Defense industry struggles with capacity, report says

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In its annual Vital Signs report for 2022, the National Defense Industrial Association, found that disruptions from COVID-19 continued to exacerbate workforce challenges.

The defense industrial base continues to grapple with increased defense production demands as workforce needs and security challenges test companies' efficiency, according to a recent report. 

The National Defense Industrial Association released its annual Vital Signs report for 2022, in partnership with Govini, evaluating key areas that affect the overall health of the defense industry base, including issues like information security, demand, productivity, supply chain and emerging technologies.

Herbert Carlisle, a retired Air Force general and NDIA's president and CEO, called the new report a "wake-up call" as the defense industry contends with sustained challenges that continue to be exacerbated by the ongoing COVID-19 pandemic.

"In 2021, our economy was beset with a host of disruptions related to COVID-19 including workforce shortages, inflation, and supply chain disruptions — conditions that we had yet to observe at such a large scale during the first year of the pandemic," Carlisle wrote in the report.

"At the same time, cybersecurity and intellectual property threats continued unabated."

This year's report, which evaluates data from 2021, gave the defense industry its first "failing" grade – a 69 out of a possible 100 points. Previous years, 2020 and 2019, saw scores holding steady around 72.  

Productive capacity and surge readiness, which evaluates output efficiency, was a big driver for the overall score decrease and saw a 15-point dip to 52 compared to last year's report. Nearly 70% of companies surveyed listed skilled workforce challenges, amid pandemic-related disruptions from the national to local level, as a moderate or significant impediment to increasing production to meet a surge in military demand.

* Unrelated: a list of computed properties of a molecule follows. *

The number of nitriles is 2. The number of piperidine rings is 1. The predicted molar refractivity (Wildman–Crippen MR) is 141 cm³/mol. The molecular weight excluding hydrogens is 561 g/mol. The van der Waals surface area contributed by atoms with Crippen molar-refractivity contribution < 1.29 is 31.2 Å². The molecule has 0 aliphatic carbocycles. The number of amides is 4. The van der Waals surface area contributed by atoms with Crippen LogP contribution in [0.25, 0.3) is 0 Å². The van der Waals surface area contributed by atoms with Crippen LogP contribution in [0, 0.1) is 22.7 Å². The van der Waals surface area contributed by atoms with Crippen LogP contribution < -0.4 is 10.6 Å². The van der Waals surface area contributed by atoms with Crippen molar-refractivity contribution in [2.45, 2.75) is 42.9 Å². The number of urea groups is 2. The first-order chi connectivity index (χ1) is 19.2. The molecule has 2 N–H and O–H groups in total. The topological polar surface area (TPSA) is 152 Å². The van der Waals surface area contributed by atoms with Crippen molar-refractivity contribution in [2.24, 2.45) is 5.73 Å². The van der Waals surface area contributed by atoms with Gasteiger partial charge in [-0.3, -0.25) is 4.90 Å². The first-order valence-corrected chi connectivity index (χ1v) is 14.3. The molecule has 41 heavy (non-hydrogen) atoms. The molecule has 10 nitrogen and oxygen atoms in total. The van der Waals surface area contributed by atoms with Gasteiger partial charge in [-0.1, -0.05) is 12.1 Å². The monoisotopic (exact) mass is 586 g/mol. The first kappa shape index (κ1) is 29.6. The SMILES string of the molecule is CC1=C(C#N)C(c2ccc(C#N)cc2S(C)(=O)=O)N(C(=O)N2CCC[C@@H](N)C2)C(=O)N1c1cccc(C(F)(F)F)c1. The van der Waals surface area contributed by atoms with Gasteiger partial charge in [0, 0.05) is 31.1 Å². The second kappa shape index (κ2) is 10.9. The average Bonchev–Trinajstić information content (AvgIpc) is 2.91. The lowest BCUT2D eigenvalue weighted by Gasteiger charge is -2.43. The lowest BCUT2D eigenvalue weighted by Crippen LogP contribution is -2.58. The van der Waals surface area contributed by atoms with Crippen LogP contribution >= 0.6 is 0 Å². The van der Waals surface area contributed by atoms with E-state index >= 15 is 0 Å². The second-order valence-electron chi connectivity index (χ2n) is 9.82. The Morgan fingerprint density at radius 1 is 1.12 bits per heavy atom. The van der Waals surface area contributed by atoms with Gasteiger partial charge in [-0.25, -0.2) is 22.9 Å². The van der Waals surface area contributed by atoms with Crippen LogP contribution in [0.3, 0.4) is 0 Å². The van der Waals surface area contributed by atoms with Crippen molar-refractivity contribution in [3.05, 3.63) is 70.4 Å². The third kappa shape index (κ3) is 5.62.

Additionally, more than half of the surveyed companies said hiring more workers or adding shifts as something that would be needed in the next 90 days to improve productivity and extend the working hours of the current workforce in the next 30 days to maximize potential production increases, according to the report. 

Moreover, another section of the report evaluating the science, technology, engineering, and mathematics talent pool noted that while there was an increase in STEM graduates, that influx couldn't keep pace with demand and an aging existing STEM workforce.

"Depending on the field, both shortages and surpluses exist within the STEM workforce. Thus, STEM employment faces a paradox in which an expanding pool of STEM graduates fails to keep up with the growing demand for skilled labor while the STEM workforce is aging," the report states. "Within the DIB, concerns about the skills gap have focused on the availability of STEM workers for both manufacturing and engineering roles."

Defense contractors also saw an increase in demand and cybersecurity vulnerabilities. In 2021, the Defense Department also had more contract obligations, with those for goods and services rising about 8%. Nearly a third, $136.8 billion, of awarded contract dollars was obligated to information technology – outpaced weapons and ammunition at $127 billion and research and development at $102.7 billion, the report states. 

"Vulnerabilities in information systems that facilitate the flow of industrial information can threaten production capabilities, service deliveries, and the integrity of [intellectual property] rights. Information security threats are also an enduring source of overhead costs as firms implement measures to protect and recover from cyber threats," the report states.

The report notes that while the severity of the known IT cybersecurity vulnerabilities is decreasing, the total reported rose by 11% to 16,971 in 2021 from 15,255 in 2020.

The report listed industrial security, which includes cybersecurity concerns and data breaches, as a continued major concern as more IT vulnerabilities are reported. The report touches on the Cybersecurity Maturity Model Certification program designed to rate the information security of DOD contractors, and notes the program was in the midst of rule-making and pre-implementation changes as the NDIA report was being assembled.

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